From the Washington Post:
Schumer and Feinstein said they took solace in Mukasey’s assurances that he would enforce any future waterboarding ban passed by Congress. That argument prompted a robust retort from Sen. Edward M. Kennedy (D-Mass.). “He will, in fact, enforce the laws that we pass in the future? Can our standards have really sunk so low?” Kennedy said. “Enforcing the law is the job of the attorney general. It’s a prerequisite, not a virtue.” . .
Not only that. Waterboarding is already illegal according to Marty Lederman:
— On July 6, 1955, the Senate unanimously gave its advice and consent to the ratification of the Geneva Conventions, each of which (in Article 3, which applies to al Qaeda detainees) categorically prohibits “torture” (not to mention “cruel treatment”).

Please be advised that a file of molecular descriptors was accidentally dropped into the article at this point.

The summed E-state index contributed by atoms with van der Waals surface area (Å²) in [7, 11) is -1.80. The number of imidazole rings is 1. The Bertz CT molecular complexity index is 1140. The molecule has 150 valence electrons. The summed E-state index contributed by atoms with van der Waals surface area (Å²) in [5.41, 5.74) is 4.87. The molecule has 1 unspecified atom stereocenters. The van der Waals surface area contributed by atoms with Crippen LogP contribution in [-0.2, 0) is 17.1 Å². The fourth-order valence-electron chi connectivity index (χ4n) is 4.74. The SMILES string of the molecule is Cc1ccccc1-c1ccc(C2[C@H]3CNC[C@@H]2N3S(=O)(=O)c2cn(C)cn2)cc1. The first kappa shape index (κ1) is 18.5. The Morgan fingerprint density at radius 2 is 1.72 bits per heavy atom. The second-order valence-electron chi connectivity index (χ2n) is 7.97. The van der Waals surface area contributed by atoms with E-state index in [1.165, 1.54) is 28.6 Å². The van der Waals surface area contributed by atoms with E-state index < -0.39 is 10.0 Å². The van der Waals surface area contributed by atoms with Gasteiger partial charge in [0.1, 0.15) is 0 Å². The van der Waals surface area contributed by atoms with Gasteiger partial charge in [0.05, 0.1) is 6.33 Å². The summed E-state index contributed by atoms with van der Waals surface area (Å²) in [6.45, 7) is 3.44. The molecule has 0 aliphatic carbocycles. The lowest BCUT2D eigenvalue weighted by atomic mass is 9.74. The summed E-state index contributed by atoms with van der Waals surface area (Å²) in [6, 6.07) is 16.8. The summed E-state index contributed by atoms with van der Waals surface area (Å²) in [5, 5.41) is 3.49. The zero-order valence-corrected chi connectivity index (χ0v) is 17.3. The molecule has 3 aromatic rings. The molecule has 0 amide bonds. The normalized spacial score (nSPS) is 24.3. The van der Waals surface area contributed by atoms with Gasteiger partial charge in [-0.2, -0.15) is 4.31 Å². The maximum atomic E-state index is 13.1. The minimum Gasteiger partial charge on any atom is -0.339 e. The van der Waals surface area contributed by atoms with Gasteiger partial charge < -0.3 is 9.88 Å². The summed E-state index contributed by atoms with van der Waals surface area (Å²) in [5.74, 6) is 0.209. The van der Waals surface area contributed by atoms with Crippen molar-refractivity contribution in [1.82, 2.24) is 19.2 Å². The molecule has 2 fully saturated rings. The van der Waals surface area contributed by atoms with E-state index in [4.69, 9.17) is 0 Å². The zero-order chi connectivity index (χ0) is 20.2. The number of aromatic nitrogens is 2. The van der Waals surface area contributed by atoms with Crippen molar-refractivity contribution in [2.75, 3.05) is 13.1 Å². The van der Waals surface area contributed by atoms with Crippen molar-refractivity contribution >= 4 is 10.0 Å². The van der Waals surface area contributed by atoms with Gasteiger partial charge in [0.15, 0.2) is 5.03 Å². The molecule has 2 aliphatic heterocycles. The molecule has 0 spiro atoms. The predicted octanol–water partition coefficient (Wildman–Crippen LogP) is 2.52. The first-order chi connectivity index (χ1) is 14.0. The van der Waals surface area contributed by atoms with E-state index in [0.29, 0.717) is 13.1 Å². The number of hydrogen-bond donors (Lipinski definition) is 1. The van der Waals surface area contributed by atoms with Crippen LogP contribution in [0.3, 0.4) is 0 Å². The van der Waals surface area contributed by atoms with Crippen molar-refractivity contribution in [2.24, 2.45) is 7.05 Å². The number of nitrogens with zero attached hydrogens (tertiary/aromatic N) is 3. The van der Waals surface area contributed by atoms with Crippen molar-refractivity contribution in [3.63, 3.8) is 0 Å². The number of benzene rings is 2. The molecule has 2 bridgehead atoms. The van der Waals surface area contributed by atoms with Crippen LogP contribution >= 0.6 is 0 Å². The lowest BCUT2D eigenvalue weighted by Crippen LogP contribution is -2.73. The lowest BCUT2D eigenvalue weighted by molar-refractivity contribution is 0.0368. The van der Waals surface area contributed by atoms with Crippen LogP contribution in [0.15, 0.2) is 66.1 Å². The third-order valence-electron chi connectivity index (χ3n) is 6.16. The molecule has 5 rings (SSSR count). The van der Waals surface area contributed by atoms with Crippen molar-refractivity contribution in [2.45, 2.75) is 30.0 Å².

— On October 27, 1990, the Senate unanimously gave its advice and consent to the ratification of the Convention Against Torture, article 2(1) of which obligated the United States to “take effective legislative, administrative, judicial or other measures to prevent acts of torture in any territory under its jurisdiction.”
— In compliance with article 2(1) of the CAT, in 1994 the Senate and House approved, and on April 30, 1994 President Clinton signed, the Torture Act, which categorically prohibits torture outside the United States (18 U.S.C. 2340A(a)).
— And it’s not as if torture was legal even before the Senate, House and President acted on these instruments. As the Supreme Court recently explained, under international law (including the laws of war binding on the executive branch), the flat ban on torture is among the handful of international law norms with the greatest “definite content and acceptance among civilized nations”: Even for purposes of civil liability, “the torturer has become–like the pirate and slave trader before him–hostis humani generis, an enemy of all mankind”.
So, in summary, Mukasey refuses to enforce existing laws against waterboarding but if the Congress passes a new law, he promises to enforce it. Honest.